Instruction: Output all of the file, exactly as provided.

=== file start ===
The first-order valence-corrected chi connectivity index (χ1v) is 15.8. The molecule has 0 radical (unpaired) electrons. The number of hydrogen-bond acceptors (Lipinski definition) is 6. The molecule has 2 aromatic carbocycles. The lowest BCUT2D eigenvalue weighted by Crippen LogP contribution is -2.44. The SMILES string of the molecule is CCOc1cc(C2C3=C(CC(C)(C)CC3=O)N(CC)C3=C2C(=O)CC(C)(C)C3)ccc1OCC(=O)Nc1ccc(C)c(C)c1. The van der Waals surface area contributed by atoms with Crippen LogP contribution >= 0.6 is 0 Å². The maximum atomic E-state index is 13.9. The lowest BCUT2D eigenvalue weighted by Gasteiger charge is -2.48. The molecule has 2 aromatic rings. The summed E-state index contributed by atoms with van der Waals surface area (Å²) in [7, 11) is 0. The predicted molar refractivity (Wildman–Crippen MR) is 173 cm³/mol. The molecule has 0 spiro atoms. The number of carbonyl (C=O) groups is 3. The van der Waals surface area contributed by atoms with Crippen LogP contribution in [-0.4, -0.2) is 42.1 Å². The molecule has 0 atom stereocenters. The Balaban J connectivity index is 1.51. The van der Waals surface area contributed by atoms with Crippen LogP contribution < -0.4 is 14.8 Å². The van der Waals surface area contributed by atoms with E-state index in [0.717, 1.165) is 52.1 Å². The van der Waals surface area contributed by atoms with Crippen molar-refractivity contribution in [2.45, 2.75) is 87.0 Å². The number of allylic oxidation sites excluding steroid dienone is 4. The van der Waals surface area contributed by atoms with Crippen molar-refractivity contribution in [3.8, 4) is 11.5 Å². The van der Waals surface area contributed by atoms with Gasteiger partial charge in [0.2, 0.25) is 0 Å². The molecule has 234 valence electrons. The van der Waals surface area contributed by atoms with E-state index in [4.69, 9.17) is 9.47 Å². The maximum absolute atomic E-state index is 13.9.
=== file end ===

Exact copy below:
The first-order valence-corrected chi connectivity index (χ1v) is 15.8. The molecule has 0 radical (unpaired) electrons. The number of hydrogen-bond acceptors (Lipinski definition) is 6. The molecule has 2 aromatic carbocycles. The lowest BCUT2D eigenvalue weighted by Crippen LogP contribution is -2.44. The SMILES string of the molecule is CCOc1cc(C2C3=C(CC(C)(C)CC3=O)N(CC)C3=C2C(=O)CC(C)(C)C3)ccc1OCC(=O)Nc1ccc(C)c(C)c1. The van der Waals surface area contributed by atoms with Crippen LogP contribution >= 0.6 is 0 Å². The maximum atomic E-state index is 13.9. The lowest BCUT2D eigenvalue weighted by Gasteiger charge is -2.48. The molecule has 2 aromatic rings. The summed E-state index contributed by atoms with van der Waals surface area (Å²) in [7, 11) is 0. The predicted molar refractivity (Wildman–Crippen MR) is 173 cm³/mol. The molecule has 0 spiro atoms. The number of carbonyl (C=O) groups is 3. The van der Waals surface area contributed by atoms with Crippen LogP contribution in [-0.4, -0.2) is 42.1 Å². The molecule has 0 atom stereocenters. The Balaban J connectivity index is 1.51. The van der Waals surface area contributed by atoms with Crippen LogP contribution < -0.4 is 14.8 Å². The van der Waals surface area contributed by atoms with E-state index in [0.717, 1.165) is 52.1 Å². The van der Waals surface area contributed by atoms with Crippen molar-refractivity contribution in [2.45, 2.75) is 87.0 Å². The number of allylic oxidation sites excluding steroid dienone is 4. The van der Waals surface area contributed by atoms with Crippen molar-refractivity contribution in [3.8, 4) is 11.5 Å². The van der Waals surface area contributed by atoms with Gasteiger partial charge in [0.2, 0.25) is 0 Å². The molecule has 234 valence electrons. The van der Waals surface area contributed by atoms with E-state index in [4.69, 9.17) is 9.47 Å². The maximum absolute atomic E-state index is 13.9.